Bank account seizure and garnishment

Wage Garnishee

When a court issues a judgment against you, your creditor may request the court to permit them to take the money owed from your paycheque, your bank account or the money owed to you by others. This process is called “garnishment”. In the case of a wage garnishment, your creditor will give your employer a garnishee summons, requiring that your employer pays a portion of your wages to the court which will, in turn, pay your creditors until your debt is paid in full.

If your employer receives a garnishee summons, either your employer or your creditor will give you a copy of the summons within 15 days of receipt.

No, you will be permitted to keep enough of your monthly wages for basic expenses. If you have no dependents, the minimum exemption is $800 and the maximum is $2,400 per month (after taxes). Your creditors can take up to half of your income between $800 and $2,400 and all of your income above $2,400. If you have dependents, the minimum and the maximum exemption are increased by $200 for each dependent.

Provincial laws do not permit employers to dismiss employees because their wages are being garnished

Bank Account Seizure

If a creditor garnishees your bank account, all the money you owe can be taken from your account. Your financial institution will send you notice that it has received a garnishee summons against your account. Unlike wage garnishment, where all your wages cannot be taken, garnishment of your bank account means that all the money you have deposited at your financial institution may be taken.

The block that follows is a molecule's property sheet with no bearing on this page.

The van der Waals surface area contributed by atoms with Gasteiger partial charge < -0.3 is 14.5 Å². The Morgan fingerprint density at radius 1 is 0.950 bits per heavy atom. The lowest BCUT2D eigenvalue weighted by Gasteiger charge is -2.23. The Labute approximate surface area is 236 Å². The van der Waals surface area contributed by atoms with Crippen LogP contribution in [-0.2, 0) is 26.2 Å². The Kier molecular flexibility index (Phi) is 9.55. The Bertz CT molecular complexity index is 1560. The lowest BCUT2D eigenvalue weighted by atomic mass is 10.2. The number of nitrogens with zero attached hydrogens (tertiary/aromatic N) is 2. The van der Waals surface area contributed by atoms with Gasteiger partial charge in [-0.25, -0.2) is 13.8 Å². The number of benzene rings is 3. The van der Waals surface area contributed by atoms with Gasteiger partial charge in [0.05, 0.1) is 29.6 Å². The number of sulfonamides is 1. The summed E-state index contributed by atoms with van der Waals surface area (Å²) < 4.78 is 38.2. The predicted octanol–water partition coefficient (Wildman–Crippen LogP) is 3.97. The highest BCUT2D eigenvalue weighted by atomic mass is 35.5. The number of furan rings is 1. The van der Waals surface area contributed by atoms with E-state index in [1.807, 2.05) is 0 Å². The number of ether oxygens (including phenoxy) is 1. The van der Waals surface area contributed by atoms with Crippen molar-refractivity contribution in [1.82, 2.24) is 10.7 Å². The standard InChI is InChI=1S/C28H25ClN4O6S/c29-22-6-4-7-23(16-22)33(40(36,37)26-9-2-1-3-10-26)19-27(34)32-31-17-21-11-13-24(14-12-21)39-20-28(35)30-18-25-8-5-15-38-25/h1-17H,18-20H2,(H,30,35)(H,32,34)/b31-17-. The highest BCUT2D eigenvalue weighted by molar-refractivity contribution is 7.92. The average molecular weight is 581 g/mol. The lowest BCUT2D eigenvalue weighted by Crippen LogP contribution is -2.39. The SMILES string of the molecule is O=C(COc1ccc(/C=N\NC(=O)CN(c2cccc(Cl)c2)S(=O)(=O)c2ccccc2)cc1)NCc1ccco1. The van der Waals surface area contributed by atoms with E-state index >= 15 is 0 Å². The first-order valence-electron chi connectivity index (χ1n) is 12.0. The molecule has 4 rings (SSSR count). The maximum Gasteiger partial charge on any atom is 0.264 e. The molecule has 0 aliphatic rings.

Joint accounts may be garnisheed but the amount taken from these accounts is proportional to the number of account holders. Usually, only one person’s money in the joint account is garnisheed.

If your employer direct deposits your wages to your bank account, you will need to make an application to the court so that these deposits have the same exemptions as wage garnishments. If you don’t apply for this exemption, your employer’s direct deposits will be regarded as bank deposits and may be taken in their entirety.

If the only money in your account is from payments under the Income and Employment Supports Act, the Assured Income for the Severely Handicapped Act or Widows’ Pension Act, this money cannot be garnisheed. Deposits from other sources may be garnisheed.

It is possible to stop or change the terms of garnishment through a court order. This process will require the advice of a lawyer.

Garnishee summons is valid for 60 days against a bank account but a creditor can apply for renewal of the summons at that time.